I have a problem with some of these selections…
The Big 12 preseason All-Big 12 media teams are out and I wanted to share my thoughts on them. It’s my belief that the media tends towards a little bit of groupthink and may not always evaluate the factors that led to the prior year’s performance that typically inform preseason picks. I think this year is also fairly challenging at some positions as there isn’t clear differentiation.
I’m in the closing stages of writing and editing the 2018 Thinking Texas Football Preview magazine which will be available verrry soon. Needless to say, the process of writing and tons of extensive research from both public and private resources gives me a lot of time to think about Texas, our opponents and other important things.
Like recruiting. The Marques Caldwell commitment triggered me to expound on Tom Herman’s three star recruits.
Anytime there’s a rule change of significance in any sport (the 3 point line and defensive rules in basketball, pro-offense rules in football and the NHL), you learn to quickly distinguish which coaching staffs play checkers, which play chess and which struggle with rock-paper-scissors.
(…and how to get out)
Since 2010, Texas has been a .500 ball club. Or, more precisely, our 53-48 record makes us a .525 ball club. Let’s not short ourselves. Over those eight years, the Horns have posted four losing records, only one AP Top 25 finish and our best three year run occurred between 2011-2013 when Texas went 25-14. Since 2013, Texas is an execrable 23-27 (.460).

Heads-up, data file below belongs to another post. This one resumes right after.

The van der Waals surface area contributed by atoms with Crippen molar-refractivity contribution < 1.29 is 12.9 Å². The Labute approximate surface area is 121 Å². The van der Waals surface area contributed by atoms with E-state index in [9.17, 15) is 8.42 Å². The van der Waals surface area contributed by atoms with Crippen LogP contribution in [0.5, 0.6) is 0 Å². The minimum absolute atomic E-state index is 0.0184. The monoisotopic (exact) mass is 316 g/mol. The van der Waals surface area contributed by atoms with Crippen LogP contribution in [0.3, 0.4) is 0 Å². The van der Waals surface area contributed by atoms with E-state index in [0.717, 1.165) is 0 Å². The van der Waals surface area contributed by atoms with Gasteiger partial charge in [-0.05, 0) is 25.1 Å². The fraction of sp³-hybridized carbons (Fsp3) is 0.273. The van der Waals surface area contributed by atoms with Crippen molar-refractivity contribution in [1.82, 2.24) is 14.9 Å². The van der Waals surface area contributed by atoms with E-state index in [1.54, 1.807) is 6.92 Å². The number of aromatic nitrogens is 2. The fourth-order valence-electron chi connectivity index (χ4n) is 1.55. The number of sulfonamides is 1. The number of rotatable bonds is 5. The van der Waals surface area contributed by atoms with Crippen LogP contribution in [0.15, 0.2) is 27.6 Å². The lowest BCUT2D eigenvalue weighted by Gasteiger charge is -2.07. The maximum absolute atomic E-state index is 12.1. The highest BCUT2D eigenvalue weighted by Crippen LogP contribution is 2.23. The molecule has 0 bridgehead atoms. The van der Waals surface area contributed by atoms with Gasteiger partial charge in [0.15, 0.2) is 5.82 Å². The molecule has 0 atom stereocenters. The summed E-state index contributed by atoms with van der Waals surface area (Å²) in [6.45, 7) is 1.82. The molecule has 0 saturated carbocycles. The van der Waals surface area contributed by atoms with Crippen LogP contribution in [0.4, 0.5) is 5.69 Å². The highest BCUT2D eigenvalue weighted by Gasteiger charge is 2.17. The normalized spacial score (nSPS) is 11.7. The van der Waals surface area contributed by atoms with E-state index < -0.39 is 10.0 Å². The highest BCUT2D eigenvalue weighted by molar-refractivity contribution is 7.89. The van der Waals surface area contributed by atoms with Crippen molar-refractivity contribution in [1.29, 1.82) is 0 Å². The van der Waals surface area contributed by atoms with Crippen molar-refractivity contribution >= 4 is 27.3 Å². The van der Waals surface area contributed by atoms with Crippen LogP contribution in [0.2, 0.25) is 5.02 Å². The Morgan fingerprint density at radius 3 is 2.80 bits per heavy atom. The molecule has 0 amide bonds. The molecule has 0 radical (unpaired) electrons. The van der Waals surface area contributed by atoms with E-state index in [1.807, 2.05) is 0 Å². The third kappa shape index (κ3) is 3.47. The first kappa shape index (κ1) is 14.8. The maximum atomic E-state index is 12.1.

How’s that for a headline to excite or scare you? While Texas faithful are rightfully excited about the incoming 2018 freshman class, those true freshmen will be secondary factors (elite DB class pun intended) in 2018 season results.
If you want to understand Big 12 programs, observe how they recruit.
Baseball is an individual sport disguised as a team sport; football is a team sport guised as a unit sport. – Me, 2018
While it’s natural and useful to break down a football team by discrete units, game theory and tactics are always impacted by total team football considerations.
Draw a line from San Antonio to Galveston. Follow that line up the Louisiana border and take a hard left before the Arkansas border to Dallas. Now connect Dallas south to San Antonio. Color it all in. That rhombus drawn by a 2nd grader comprises less than 20% of the geography of the state and 95% of the football talent. So that’s what we mean by recruiting the state, with apologies to the good people of El Paso, Harlingen, Dumas and Buffalo Gap. What we really mean, more precisely, is that UT should recruit a small part of the state and then ignore vast swathes.
A sizable number of Texas football fans believe that the Longhorns need only recruit state of Texas athletes (> 90% or more) to maximize the program, supplementing occasionally with a few legacies, a sprinkling of JUCOs and the random who recruits himself to Texas. Homegrown recruits should certainly form the core of the program, but the perception of a healthy in state vs out of state ratio is skewed by prideful regionalism and a failure to appreciate the level of talent that can be acquired elsewhere. There’s also a lack of awareness of the practices of our peer institutions.